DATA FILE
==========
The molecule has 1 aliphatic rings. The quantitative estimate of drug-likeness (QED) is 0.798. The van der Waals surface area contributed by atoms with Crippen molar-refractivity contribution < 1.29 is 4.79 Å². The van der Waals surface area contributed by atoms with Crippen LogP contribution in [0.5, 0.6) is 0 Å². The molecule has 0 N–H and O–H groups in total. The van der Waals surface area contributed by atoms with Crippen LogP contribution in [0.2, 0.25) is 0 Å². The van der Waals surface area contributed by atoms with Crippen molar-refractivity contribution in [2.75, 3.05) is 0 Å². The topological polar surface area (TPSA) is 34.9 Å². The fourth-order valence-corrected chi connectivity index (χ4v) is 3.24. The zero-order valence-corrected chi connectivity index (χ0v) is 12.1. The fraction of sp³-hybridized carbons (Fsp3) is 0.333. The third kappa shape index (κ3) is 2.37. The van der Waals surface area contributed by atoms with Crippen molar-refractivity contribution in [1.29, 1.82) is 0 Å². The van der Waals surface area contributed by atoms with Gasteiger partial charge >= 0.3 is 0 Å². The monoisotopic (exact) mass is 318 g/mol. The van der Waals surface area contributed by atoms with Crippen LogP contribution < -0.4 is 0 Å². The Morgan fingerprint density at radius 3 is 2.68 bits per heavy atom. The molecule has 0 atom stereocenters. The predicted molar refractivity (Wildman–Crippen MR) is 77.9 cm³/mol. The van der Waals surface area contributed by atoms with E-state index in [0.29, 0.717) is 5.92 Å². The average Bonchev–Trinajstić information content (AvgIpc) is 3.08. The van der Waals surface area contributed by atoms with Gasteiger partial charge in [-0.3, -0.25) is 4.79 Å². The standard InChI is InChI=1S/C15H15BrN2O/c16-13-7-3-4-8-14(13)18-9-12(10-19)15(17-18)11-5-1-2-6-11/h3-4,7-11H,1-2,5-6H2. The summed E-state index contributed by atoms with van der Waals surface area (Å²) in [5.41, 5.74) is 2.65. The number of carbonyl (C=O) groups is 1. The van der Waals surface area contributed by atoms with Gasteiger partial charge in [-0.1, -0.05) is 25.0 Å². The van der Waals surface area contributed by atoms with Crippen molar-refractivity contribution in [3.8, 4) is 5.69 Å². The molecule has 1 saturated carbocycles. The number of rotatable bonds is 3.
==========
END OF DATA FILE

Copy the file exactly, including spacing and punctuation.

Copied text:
The molecule has 1 aliphatic rings. The quantitative estimate of drug-likeness (QED) is 0.798. The van der Waals surface area contributed by atoms with Crippen molar-refractivity contribution < 1.29 is 4.79 Å². The van der Waals surface area contributed by atoms with Crippen LogP contribution in [0.5, 0.6) is 0 Å². The molecule has 0 N–H and O–H groups in total. The van der Waals surface area contributed by atoms with Crippen LogP contribution in [0.2, 0.25) is 0 Å². The van der Waals surface area contributed by atoms with Crippen molar-refractivity contribution in [2.75, 3.05) is 0 Å². The topological polar surface area (TPSA) is 34.9 Å². The fourth-order valence-corrected chi connectivity index (χ4v) is 3.24. The zero-order valence-corrected chi connectivity index (χ0v) is 12.1. The fraction of sp³-hybridized carbons (Fsp3) is 0.333. The third kappa shape index (κ3) is 2.37. The van der Waals surface area contributed by atoms with Crippen molar-refractivity contribution in [1.29, 1.82) is 0 Å². The van der Waals surface area contributed by atoms with Gasteiger partial charge >= 0.3 is 0 Å². The monoisotopic (exact) mass is 318 g/mol. The van der Waals surface area contributed by atoms with Crippen LogP contribution < -0.4 is 0 Å². The Morgan fingerprint density at radius 3 is 2.68 bits per heavy atom. The molecule has 0 atom stereocenters. The predicted molar refractivity (Wildman–Crippen MR) is 77.9 cm³/mol. The van der Waals surface area contributed by atoms with E-state index in [0.29, 0.717) is 5.92 Å². The average Bonchev–Trinajstić information content (AvgIpc) is 3.08. The van der Waals surface area contributed by atoms with Gasteiger partial charge in [-0.3, -0.25) is 4.79 Å². The standard InChI is InChI=1S/C15H15BrN2O/c16-13-7-3-4-8-14(13)18-9-12(10-19)15(17-18)11-5-1-2-6-11/h3-4,7-11H,1-2,5-6H2. The summed E-state index contributed by atoms with van der Waals surface area (Å²) in [5.41, 5.74) is 2.65. The number of carbonyl (C=O) groups is 1. The van der Waals surface area contributed by atoms with Gasteiger partial charge in [-0.1, -0.05) is 25.0 Å². The van der Waals surface area contributed by atoms with Crippen molar-refractivity contribution in [3.8, 4) is 5.69 Å². The molecule has 1 saturated carbocycles. The number of rotatable bonds is 3.